As featured in IndiePicks Magazine’s Life with Rodney series
Life as a wildlife rehabber is both rewarding and heartbreaking. We live, love, and devote ourselves to the animals we rescue. Our successes drive us on to help more, and our losses make us swear we will never take on another animal as long as we live.
And then, there are animals who touch us in such a way as to meld with our souls like nothing else. For me, this happened when a bouncing three-week-old baby raccoon got sent to me by a fellow rehabber. I named him Rodney, and he has enriched my life and my love for vodka.
Keeping a raccoon is not recommended FOR ANYONE. It’s like having a two-year-old on steroids. They get into EVERYTHING and forget having nice furniture or anything to sit on that isn’t shared with a fat varmint. Your stuff is their stuff. And they don’t share their stuff with anyone.
Rodney has a propensity to steal, all raccoons do. The Native Americans called them little thieves and the name is justified. My biggest problem with Rodney is his love of handbags. If anyone comes over, we have to make sure all their belongings are stored ORR–out of raccoon range. When you first have to describe why you are putting a lady’s handbag on the top shelf of a closet door secured with a latch, you tend to get a lot of odd looks. And then Rodney walks into the room. The sight of him has sent more than one person running for the door. My mother-in-law refuses to enter my home, which can be a good thing.
Having a raccoon also makes entertaining difficult, and forget sitting down to dinner. If Rodney knows people are eating in the house, he wants to know why he can’t join in. At our last dinner with friends, Rodney climbed into a chair at the table and stared around at our guests as if he felt slighted for being ignored. It was when he began tossing utensils across the table, we banished him to his room (and yes, he has his own room)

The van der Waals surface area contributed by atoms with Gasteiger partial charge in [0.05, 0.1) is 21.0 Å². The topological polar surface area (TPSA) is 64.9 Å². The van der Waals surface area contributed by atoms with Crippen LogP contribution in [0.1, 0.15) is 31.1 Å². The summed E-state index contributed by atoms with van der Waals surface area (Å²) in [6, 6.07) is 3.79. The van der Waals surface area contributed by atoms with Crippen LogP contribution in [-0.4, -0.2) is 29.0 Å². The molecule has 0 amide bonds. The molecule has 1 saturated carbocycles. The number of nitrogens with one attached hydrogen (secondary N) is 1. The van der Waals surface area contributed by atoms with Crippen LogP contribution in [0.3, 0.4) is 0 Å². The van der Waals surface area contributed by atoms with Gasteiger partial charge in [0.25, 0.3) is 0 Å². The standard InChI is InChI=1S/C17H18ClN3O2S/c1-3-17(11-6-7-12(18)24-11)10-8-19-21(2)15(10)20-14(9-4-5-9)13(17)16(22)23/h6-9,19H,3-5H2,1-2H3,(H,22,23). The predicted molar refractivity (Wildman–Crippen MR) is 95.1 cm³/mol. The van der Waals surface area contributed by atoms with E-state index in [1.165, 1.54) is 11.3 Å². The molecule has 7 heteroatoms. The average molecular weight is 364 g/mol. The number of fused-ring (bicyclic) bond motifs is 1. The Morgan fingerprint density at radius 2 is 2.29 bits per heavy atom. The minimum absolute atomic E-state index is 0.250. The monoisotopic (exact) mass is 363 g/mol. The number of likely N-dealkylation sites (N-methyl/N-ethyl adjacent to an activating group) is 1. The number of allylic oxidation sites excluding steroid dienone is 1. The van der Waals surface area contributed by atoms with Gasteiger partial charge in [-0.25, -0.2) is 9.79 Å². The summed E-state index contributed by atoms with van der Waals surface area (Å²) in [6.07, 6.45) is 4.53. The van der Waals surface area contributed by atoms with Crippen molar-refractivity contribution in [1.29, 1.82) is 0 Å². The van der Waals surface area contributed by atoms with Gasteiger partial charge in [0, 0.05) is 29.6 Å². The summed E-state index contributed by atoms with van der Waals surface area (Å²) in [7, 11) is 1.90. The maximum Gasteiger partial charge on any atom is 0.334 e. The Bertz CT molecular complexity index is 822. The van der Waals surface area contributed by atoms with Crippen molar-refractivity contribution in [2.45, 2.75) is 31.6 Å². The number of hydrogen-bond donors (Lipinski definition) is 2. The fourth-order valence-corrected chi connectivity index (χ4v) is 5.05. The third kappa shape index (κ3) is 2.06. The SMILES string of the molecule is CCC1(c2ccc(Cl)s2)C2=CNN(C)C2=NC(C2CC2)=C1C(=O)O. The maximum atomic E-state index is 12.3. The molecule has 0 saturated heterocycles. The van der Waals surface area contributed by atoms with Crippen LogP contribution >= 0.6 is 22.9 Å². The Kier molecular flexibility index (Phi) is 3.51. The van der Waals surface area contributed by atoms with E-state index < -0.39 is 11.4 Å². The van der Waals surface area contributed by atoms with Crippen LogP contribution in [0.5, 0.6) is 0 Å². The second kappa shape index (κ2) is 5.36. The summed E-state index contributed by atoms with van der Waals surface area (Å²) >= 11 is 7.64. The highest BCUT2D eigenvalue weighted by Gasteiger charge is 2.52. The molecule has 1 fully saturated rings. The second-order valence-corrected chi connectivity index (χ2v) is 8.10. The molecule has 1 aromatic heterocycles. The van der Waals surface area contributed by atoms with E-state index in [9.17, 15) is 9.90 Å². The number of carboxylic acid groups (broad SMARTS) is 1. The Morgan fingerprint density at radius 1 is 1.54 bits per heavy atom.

Needless to say, we used to have friends. We don’t have them anymore. Being the people with the raccoon that crashes dinner parties put our entertaining on hold. In fact, having anyone in our home usually means some preparation on our part. Secured in his room, Rodney has his TV set to his favorite movie or show (he loves Game of Thrones). He’s also given a snack.
With any luck, we can sneak people inside and out again before he catches on. But in those instances, he is not enraptured with his TV or deep into his Rice Krispy Treat; we have to warn all visitors of a pending “inspection.”
Unlike a dog who sniffs in inappropriate places, a raccoon will go through your crevices like a jumpy TSA inspector at the airport. Pockets get turned out, shoes get sniffed—even the soles get padded down. He has to check out every inch. Being related to bears, raccoons rely on their noses a great deal. But to the average person, it can get intimidating. At least we know there won’t be any incendiary devices getting through our front door. Rodney would sniff it out. Makes you wonder why the TSA hasn’t grasped the concept of using Raccoons instead of people for those body searches. Admit it; who could say no to such a beautiful face. It would give “getting groped at the airport,” a whole new meaning.
Originally posted in IndiePicks Magazine, September 22, 2017